History of Patagonia I
Think of nature’s breathtaking wonders and one of those names that come to mind is Patagonia. Patagonia is a treat for any holidaymaker; the perfect destination to explore away from the maddening hustle-bustle of daily life. Set in the southern half of South America, Patagonia has the enormous Andes mountain peaks that outline its magnificent landscape. Apart from offering you some breathtaking cruises, this city is also the southernmost city on the globe. Your vacation in Patagonia is guaranteed to be etched in your memories for years to come.
The enriching history of Patagonia dates back to the 1520’s when it was explored by Ferdinand Magellan during his European expedition. Although there have been vague references to explorers visiting the Patagonian plains earlier, there is no authentic data to prove it either.
It would be interesting to note that the earlier expeditions of Patagonia had the sailors branding the locals as “giants” as they were much taller than the Europeans known at that time. The name Patagonia, bestowed to the land by Magellan, is also due to this fact – “Patagao” means “the land of big feet”. Patagonia’s Punta Tombo Reserve also has the privilege of being the world’s largest Magellanic penguin colony. According to historical evidences, Rodrigo de Isla is supposedly the first European to pass through the land of Patagonia in 1535.
Later years saw Pedro de Mendoza found Buenos Aires, but he refrained from extending his exploration to the southern lands. The western coasts were explored over the years by Alonzo de Camargo, Juan Ladrilleros and Hurtadi de Mendoza, and Sir Francis Drake helped explore the eastern coasts in 1577 and then north via Peru and Chile. However, in spite of the numerous travelers on this awesome land, no one contributed in understanding the geographical dynamics like Pedro Sarmiento de Gamboa. He explored the south west Patagonian regions in great detail and made invaluable contribution in understanding the geography of this land.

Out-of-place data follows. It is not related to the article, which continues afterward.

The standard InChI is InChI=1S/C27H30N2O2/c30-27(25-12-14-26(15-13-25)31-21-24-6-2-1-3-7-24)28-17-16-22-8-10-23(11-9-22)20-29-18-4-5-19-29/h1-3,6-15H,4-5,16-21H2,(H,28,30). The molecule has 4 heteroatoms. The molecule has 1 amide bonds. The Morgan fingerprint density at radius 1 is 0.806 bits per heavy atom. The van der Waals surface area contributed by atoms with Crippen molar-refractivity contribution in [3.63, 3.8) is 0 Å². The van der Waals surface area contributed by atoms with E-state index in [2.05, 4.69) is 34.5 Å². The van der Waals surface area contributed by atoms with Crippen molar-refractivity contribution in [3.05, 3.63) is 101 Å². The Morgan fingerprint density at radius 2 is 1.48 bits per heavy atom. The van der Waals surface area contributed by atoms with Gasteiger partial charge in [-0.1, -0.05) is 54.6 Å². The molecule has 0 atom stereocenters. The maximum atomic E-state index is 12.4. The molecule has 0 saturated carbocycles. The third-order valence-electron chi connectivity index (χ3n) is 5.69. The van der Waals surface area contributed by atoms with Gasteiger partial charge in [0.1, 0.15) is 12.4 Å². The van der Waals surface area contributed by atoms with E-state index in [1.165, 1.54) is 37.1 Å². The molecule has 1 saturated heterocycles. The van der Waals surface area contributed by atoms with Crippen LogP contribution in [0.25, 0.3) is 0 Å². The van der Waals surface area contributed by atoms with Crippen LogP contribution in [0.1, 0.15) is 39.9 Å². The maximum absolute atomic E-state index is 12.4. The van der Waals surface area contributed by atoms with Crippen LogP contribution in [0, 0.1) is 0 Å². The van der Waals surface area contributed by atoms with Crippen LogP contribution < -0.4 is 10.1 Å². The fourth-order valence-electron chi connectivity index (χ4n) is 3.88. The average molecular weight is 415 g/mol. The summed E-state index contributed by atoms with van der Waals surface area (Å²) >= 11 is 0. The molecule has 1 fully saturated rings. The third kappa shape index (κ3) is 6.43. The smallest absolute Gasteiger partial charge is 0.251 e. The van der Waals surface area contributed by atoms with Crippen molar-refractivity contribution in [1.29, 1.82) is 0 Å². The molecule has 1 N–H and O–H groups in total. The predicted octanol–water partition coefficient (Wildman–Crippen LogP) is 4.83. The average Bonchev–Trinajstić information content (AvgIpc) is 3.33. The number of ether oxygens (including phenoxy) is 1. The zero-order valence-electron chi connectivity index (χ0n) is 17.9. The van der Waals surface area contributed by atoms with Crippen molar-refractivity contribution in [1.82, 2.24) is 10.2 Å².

Pedro Sarmiento de Gamboa founded settlements on the area, but they were forsaken by the Spanish government. Later in 1587, when the land was visited by Thomas Cavendish, he nicknamed the land “Port Famine”, owing to its austere state. The Spanish government sustained its entitlement on the land being theirs by law, but lost interest in consecutive invasion down south after the route across Cape Horn was founded.
The land of Patagonia is divided into two parts constituting the ArgentineanPatagonia and the Chilean Patagonia. The Perito Moreno Glacier is one of the most dazzling places to visit. Experience walking through ice and witness ice blocks rupturing and floating away right in front of your eyes. The milieu is simply astounding. For fishing fanatics “Outfitters Patagonia” is a pure delight. They have an interesting fly fishing day trips that assure you a wholesome fishing trip. Patagonia has numerous such attractions for all. Plan a trip this year to this lovely land of mystique and grandeur and have a vacation of your lifetime.